and many fell martyrs to the superstitious rage of the priests and monks.

At Turin, one of the reformed had his bowels torn out, and put in a basin
before his face, where they remained in his view until he expired. At Revel,
Catelin Girard being at the stake, desired the executioner to give him a stone;
which he refused, thinking that he meant to throw it at somebody; but Girard
assuring him that he had no such design, the executioner complied, when Girard,
looking earnestly at the stone, said, "When it is in the power of a man to eat
and digest this solid stone, the religion for which I am about to suffer shall
have an end, and not before." He then threw the stone on the ground, and
submitted cheerfully to the flames. A great many more of the reformed were
oppressed, or put to death, by various means, until the patience of the
Waldenses being tired out, they flew to arms in their own defence, and formed
themselves into regular bodies.

Exasperated at this, the bishop of Turin procured a number of troops, and
sent against them; but in most of the skirmishes and engagements the Waldenses
were successful, which partly arose from their being better acquainted with the
passes of the valleys of Piedmont than their adversaries, and partly from the
desperation with which they fought; for they well knew, if they were taken,
they should not be considered as prisoners of war, but tortured to death as
heretics.

At length, Philip VII, duke of Savoy, and supreme lord of Piedmont,
determined to interpose his authority, and stop these bloody wars, which so
greatly disturbed his dominions. He was not willing to disoblige the pope, or
affront the archbishop of Turin; nevertheless, he sent them both messages,
importing that he could not any longer tamely see his dominions overrun with
troops, who were directed by priests instead of officers, and commanded by
prelates instead of generals; nor would he suffer his country to be
depopulated, while he himself had not been even consulted upon the occasion.

The priests, finding the resolution of the duke, did all they could to
prejudice his mind against the Waldenses; but the duke told them, that though
he was unacquainted with the religious tenets of these people, yet he had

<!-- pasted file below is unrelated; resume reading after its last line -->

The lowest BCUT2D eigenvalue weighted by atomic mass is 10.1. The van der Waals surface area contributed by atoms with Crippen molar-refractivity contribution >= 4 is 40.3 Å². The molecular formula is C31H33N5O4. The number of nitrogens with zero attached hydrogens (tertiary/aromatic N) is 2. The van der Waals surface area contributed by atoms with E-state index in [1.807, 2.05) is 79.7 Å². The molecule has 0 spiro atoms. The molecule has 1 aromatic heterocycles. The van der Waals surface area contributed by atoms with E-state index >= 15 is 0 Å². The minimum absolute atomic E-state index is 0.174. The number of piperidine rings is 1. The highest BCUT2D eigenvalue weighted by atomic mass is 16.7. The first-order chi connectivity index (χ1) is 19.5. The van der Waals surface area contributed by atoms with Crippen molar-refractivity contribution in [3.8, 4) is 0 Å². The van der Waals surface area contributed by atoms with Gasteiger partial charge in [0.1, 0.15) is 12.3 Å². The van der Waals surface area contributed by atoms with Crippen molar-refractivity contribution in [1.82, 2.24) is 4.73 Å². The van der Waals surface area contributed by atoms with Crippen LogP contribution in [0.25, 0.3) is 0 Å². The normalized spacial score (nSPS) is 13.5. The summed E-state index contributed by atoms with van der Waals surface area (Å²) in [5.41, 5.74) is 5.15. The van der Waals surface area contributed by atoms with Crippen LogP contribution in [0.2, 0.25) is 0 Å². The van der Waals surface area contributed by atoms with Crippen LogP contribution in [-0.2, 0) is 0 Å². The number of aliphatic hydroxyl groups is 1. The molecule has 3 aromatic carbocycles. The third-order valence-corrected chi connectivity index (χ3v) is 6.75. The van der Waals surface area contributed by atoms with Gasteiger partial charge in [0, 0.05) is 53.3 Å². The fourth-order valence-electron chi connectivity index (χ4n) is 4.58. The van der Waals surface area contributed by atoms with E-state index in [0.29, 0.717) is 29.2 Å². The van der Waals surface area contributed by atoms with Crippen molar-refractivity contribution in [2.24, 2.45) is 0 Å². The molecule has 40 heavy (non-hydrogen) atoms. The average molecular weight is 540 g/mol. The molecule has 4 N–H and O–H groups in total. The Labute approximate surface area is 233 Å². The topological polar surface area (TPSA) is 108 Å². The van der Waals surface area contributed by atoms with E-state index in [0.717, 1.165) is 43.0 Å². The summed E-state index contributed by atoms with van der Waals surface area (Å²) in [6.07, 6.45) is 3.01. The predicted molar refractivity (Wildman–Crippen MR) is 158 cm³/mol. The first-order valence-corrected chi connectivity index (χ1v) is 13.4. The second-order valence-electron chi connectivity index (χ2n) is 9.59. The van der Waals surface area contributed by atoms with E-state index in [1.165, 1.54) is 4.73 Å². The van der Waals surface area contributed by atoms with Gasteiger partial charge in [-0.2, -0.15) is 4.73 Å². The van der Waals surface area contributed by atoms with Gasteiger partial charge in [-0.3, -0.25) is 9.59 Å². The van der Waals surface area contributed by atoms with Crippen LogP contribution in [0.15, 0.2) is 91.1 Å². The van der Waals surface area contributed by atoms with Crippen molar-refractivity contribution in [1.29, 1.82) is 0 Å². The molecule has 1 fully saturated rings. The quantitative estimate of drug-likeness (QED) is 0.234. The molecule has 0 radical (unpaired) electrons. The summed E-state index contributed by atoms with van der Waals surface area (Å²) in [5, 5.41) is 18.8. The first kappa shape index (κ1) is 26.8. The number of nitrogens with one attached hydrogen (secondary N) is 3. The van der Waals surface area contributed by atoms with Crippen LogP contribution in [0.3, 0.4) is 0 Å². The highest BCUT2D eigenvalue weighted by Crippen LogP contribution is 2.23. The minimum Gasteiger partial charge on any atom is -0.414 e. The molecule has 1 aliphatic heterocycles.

always found them quiet, faithful, and obedient, and therefore he determined
they should be no longer persecuted.

The priests now had recourse to the most palpable and absurd falsehoods:
they assured the duke that he was mistaken in the Waldenses for they were a
wicked set of people, and highly addicted to intemperance, uncleanness,
blasphemy, adultery, incest, and many other abominable crimes; and that they
were even monsters in nature, for their children were born with black throats,
with four rows of teeth, and bodies all over hairy.

The duke was not so devoid of common sense as to give credit to what the
priests said, though they affirmed in the most solemn manner the truth of their
assertions. He, however, sent twelve very learned and sensible gentlemen into
the Piedmontese valleys, to examine into the real character of the inhabitants.

These gentlemen, after travelling through all their towns and villages,
and conversing with people of every rank among the Waldenses returned to the
duke, and gave him the most favorable account of these people; affirming,
before the faces of the priests who vilified them, that they were harmless,
inoffensive, loyal, friendly, industrious, and pious: that they abhorred the
crimes of which they were accused; and that, should an individual, through his
depravity, fall into any of those crimes, he would, by their laws, be punished
in the most exemplary manner. "With respect to the children," the gentlemen
said, "the priests had told the most gross and ridiculous falsities, for they
were neither born with black throats, teeth in their mouths, nor hair on their
bodies, but were as fine children as could be seen. And to convince your
highness of what we have said, (continued one of the gentlemen) we have brought
twelve of the principal male inhabitants, who are come to ask pardon in the
name of the rest, for having taken up arms without your leave, though even in
their own defence, and to preserve their lives from their merciless enemies.
And we have likewise brought several women, with children of various ages, that
your highness may have an opportunity of personally examining them as much as
you please."

The duke, after accepting the apology of the twelve delegates, conversing
with the women, and examining the children, graciously dismissed them. He then
commanded the priests, who had attempted to mislead him, immediately to leave
the court; and gave strict orders, that the persecution should cease throughout
his dominions.

The Waldenses had enjoyed peace many years, when Philip, the seventh duke
of Savoy, died, and his successor happened to be a very bigoted papist. About
the same time, some of the principal Waldenses proposed that their clergy
should preach in public, that every one might know the purity of their
doctrines: for hitherto they had preached only in private, and to such
congregations as they well knew to consist of none but persons of the reformed
religion.

On hearing these proceedings, the new duke was greatly exasperated, and
sent a considerable body of troops into the valleys, swearing that if the
people would not change their religion, he would have them flayed alive. The
commander of the troops soon found the impracticability of conquering them with
the number of men he had with him, he, therefore, sent word to the duke that
the idea of subjugating the Waldenses, with so small a force, was ridiculous;
that those people were better acquainted with the country than any that were
with him; that they had secured all the passes, were well armed, and resolutely
determined to defend themselves; and, with respect to flaying them alive, he
said, that every skin belonging to those people would cost him the lives of a
dozen of his subjects.

Terrified at this information, the duke withdrew the troops, determining
to act not by force, but by stratagem. He therefore ordered rewards for the